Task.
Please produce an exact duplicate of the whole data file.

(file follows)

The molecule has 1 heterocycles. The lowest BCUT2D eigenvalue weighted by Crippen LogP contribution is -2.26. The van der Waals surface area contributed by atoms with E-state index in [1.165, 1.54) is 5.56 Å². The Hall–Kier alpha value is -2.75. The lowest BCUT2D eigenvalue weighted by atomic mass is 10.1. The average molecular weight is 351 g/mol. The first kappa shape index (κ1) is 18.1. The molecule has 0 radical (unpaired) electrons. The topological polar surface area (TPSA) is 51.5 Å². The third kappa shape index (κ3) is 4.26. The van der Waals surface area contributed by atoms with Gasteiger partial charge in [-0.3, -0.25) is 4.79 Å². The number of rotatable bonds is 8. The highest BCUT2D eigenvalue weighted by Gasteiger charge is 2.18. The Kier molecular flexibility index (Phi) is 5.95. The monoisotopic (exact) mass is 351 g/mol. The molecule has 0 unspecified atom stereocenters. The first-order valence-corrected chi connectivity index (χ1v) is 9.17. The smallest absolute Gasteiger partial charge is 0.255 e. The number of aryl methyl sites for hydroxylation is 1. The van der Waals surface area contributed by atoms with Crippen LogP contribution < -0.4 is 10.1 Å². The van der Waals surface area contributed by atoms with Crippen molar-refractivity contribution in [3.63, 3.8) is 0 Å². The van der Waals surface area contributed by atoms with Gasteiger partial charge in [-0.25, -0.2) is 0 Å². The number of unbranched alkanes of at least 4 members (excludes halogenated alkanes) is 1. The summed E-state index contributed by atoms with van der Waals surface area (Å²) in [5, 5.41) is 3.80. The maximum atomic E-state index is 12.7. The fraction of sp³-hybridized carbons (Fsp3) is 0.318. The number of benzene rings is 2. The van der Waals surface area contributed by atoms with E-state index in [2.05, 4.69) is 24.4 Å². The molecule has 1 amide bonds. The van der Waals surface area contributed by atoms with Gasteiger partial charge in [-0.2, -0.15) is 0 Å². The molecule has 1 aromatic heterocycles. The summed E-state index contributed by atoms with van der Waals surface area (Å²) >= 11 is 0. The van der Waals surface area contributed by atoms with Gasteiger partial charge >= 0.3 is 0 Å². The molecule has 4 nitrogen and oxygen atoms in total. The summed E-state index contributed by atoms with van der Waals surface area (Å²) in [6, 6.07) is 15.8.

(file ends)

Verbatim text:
The molecule has 1 heterocycles. The lowest BCUT2D eigenvalue weighted by Crippen LogP contribution is -2.26. The van der Waals surface area contributed by atoms with E-state index in [1.165, 1.54) is 5.56 Å². The Hall–Kier alpha value is -2.75. The lowest BCUT2D eigenvalue weighted by atomic mass is 10.1. The average molecular weight is 351 g/mol. The first kappa shape index (κ1) is 18.1. The molecule has 0 radical (unpaired) electrons. The topological polar surface area (TPSA) is 51.5 Å². The third kappa shape index (κ3) is 4.26. The van der Waals surface area contributed by atoms with Gasteiger partial charge in [-0.3, -0.25) is 4.79 Å². The number of rotatable bonds is 8. The highest BCUT2D eigenvalue weighted by Gasteiger charge is 2.18. The Kier molecular flexibility index (Phi) is 5.95. The monoisotopic (exact) mass is 351 g/mol. The molecule has 0 unspecified atom stereocenters. The first-order valence-corrected chi connectivity index (χ1v) is 9.17. The smallest absolute Gasteiger partial charge is 0.255 e. The number of aryl methyl sites for hydroxylation is 1. The van der Waals surface area contributed by atoms with Crippen LogP contribution < -0.4 is 10.1 Å². The van der Waals surface area contributed by atoms with Crippen molar-refractivity contribution in [3.63, 3.8) is 0 Å². The van der Waals surface area contributed by atoms with Gasteiger partial charge in [-0.25, -0.2) is 0 Å². The number of unbranched alkanes of at least 4 members (excludes halogenated alkanes) is 1. The summed E-state index contributed by atoms with van der Waals surface area (Å²) in [5, 5.41) is 3.80. The maximum atomic E-state index is 12.7. The fraction of sp³-hybridized carbons (Fsp3) is 0.318. The number of benzene rings is 2. The van der Waals surface area contributed by atoms with E-state index in [2.05, 4.69) is 24.4 Å². The molecule has 1 amide bonds. The van der Waals surface area contributed by atoms with Gasteiger partial charge in [-0.2, -0.15) is 0 Å². The molecule has 1 aromatic heterocycles. The summed E-state index contributed by atoms with van der Waals surface area (Å²) >= 11 is 0. The van der Waals surface area contributed by atoms with Gasteiger partial charge >= 0.3 is 0 Å². The molecule has 4 nitrogen and oxygen atoms in total. The summed E-state index contributed by atoms with van der Waals surface area (Å²) in [6, 6.07) is 15.8.